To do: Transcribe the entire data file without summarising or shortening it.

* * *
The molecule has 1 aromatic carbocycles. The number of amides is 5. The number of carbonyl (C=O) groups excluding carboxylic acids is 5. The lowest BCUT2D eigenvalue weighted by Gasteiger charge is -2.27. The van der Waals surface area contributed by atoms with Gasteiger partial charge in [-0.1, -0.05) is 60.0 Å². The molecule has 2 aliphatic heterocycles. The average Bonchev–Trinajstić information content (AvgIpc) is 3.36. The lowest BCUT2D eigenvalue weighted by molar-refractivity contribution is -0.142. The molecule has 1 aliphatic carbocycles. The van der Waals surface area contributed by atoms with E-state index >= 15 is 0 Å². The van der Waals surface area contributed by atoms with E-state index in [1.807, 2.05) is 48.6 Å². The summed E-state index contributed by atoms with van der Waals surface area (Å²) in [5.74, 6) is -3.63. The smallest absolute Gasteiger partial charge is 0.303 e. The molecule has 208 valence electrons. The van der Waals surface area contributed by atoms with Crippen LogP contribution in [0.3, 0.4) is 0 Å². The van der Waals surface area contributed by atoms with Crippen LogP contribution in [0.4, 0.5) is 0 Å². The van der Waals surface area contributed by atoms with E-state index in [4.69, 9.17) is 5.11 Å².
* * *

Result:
The molecule has 1 aromatic carbocycles. The number of amides is 5. The number of carbonyl (C=O) groups excluding carboxylic acids is 5. The lowest BCUT2D eigenvalue weighted by Gasteiger charge is -2.27. The van der Waals surface area contributed by atoms with Gasteiger partial charge in [-0.1, -0.05) is 60.0 Å². The molecule has 2 aliphatic heterocycles. The average Bonchev–Trinajstić information content (AvgIpc) is 3.36. The lowest BCUT2D eigenvalue weighted by molar-refractivity contribution is -0.142. The molecule has 1 aliphatic carbocycles. The van der Waals surface area contributed by atoms with E-state index >= 15 is 0 Å². The van der Waals surface area contributed by atoms with E-state index in [1.807, 2.05) is 48.6 Å². The summed E-state index contributed by atoms with van der Waals surface area (Å²) in [5.74, 6) is -3.63. The smallest absolute Gasteiger partial charge is 0.303 e. The molecule has 208 valence electrons. The van der Waals surface area contributed by atoms with Crippen LogP contribution in [0.3, 0.4) is 0 Å². The van der Waals surface area contributed by atoms with Crippen LogP contribution in [0.4, 0.5) is 0 Å². The van der Waals surface area contributed by atoms with E-state index in [4.69, 9.17) is 5.11 Å².